Duke researchers discuss timeline for COVID-19 vaccine, clinical trials
While Dr. Fauci believes a COVID-19 vaccine could be available by 2021, Duke researchers working on the vaccine believe that could be a bit too optimistic. Here's a look at a potential vaccine timeline, according to Duke researchers.Posted — Updated
"Although you can never guarantee at all the safety and efficacy of a vaccine until you actually test it in the field, we feel cautiously optimistic," he said.
Researchers from Duke University are among those working tirelessly to create a vaccine.
The Duke researchers, however, do not agree with Fauci's suggested timeline of having a vaccine by 2021; instead, they said his timeline seems unrealistic
While it's possible some people will be able to get a vaccine by 2021, the consensus among Duke researchers was that it will not be generally, widely available by that time.
One Duke researcher in Singapore who is working on a vaccine said they are in the animal testing phase right now, but hope to move to clinical trials soon.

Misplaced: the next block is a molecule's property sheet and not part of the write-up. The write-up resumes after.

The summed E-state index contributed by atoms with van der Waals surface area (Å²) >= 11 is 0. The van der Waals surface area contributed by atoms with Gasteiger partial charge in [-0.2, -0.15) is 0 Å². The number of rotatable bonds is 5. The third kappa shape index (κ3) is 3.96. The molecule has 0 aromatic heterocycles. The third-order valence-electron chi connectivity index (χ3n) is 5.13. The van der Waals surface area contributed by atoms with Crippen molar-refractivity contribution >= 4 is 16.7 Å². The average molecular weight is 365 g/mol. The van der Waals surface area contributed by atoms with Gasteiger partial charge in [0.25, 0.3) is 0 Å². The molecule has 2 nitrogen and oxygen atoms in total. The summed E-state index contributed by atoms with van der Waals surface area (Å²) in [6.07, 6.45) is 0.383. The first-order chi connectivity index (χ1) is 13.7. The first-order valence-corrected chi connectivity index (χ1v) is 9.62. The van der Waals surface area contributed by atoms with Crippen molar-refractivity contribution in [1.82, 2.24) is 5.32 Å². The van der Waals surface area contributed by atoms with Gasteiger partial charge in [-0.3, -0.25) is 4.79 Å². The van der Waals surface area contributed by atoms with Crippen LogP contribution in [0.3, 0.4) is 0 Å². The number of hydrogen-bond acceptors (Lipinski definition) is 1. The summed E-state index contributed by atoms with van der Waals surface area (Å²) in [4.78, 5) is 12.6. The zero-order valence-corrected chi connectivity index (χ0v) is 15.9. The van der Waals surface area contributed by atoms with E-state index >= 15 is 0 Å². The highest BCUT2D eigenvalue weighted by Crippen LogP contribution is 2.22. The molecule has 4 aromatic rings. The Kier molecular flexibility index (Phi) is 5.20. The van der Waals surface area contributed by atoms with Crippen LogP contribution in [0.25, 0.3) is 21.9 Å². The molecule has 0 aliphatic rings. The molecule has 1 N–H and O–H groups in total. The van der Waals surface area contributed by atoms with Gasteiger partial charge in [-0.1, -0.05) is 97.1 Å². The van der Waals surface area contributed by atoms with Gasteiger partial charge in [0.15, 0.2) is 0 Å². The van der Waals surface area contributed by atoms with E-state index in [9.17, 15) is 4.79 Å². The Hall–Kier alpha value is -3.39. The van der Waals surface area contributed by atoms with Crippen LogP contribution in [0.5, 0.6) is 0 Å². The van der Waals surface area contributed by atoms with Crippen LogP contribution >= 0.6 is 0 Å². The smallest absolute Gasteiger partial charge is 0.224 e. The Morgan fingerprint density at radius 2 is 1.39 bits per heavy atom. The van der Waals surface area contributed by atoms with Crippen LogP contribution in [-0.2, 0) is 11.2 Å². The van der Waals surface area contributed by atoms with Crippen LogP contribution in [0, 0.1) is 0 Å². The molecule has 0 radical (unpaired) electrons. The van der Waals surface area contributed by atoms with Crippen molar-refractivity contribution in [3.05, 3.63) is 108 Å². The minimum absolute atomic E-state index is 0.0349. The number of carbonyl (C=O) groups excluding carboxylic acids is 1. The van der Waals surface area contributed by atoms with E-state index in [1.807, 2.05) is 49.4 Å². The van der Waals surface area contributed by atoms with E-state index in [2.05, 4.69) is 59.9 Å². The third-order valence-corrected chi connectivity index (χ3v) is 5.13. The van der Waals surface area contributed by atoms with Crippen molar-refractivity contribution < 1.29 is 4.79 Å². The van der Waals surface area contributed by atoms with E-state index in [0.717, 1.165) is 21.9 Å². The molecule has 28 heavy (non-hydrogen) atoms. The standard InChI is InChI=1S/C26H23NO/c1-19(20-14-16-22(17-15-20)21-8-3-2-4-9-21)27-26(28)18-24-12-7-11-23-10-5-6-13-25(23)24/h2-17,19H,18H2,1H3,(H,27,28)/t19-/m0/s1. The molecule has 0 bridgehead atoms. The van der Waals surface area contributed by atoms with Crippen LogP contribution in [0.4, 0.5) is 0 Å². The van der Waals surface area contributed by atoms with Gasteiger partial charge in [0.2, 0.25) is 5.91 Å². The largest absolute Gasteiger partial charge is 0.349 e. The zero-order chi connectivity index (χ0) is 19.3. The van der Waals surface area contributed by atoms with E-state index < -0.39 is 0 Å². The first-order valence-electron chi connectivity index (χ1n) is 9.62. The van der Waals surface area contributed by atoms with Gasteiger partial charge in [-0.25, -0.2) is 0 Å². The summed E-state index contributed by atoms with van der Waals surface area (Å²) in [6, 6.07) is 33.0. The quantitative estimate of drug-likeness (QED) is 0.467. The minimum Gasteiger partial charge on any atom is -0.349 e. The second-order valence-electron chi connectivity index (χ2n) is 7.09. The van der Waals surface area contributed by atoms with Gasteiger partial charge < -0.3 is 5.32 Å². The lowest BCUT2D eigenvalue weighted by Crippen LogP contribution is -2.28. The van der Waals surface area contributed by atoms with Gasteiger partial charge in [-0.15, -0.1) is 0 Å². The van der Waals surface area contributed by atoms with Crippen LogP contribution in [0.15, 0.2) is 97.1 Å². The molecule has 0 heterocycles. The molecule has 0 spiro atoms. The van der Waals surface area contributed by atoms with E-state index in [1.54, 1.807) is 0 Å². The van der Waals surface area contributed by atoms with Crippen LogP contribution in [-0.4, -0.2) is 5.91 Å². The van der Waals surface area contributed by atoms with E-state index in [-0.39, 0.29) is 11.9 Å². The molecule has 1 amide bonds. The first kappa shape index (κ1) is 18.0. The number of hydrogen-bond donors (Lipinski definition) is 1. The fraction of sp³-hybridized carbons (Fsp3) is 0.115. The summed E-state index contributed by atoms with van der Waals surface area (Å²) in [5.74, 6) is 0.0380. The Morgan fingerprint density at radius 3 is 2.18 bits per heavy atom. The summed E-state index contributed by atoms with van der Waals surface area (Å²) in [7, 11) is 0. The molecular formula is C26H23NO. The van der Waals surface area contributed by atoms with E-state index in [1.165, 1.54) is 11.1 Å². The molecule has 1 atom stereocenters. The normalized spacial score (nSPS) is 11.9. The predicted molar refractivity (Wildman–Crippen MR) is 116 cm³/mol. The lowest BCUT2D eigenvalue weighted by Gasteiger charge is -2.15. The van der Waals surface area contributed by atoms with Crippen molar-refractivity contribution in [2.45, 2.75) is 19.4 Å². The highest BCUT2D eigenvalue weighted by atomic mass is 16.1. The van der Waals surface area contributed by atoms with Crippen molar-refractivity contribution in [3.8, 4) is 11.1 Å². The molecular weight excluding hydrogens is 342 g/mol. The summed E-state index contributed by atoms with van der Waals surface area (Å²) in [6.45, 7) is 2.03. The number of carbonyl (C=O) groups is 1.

The researchers explained that it will take a while to learn if the vaccine is effective.
Then, there are practical considerations. Manufacturing millions or billions of vaccines will take a lot of time.
One researcher, David Ridley, said, "I respect that optimism. But will you and I be vaccinated this year? No way! I think it’s entirely possible, it’s possible that a vaccine will be approved this year. But not at scale. We won't have a lot of doses of this."
Duke researchers said they think this time next year is a more practical goal for when a vaccine might be widely available to the public.
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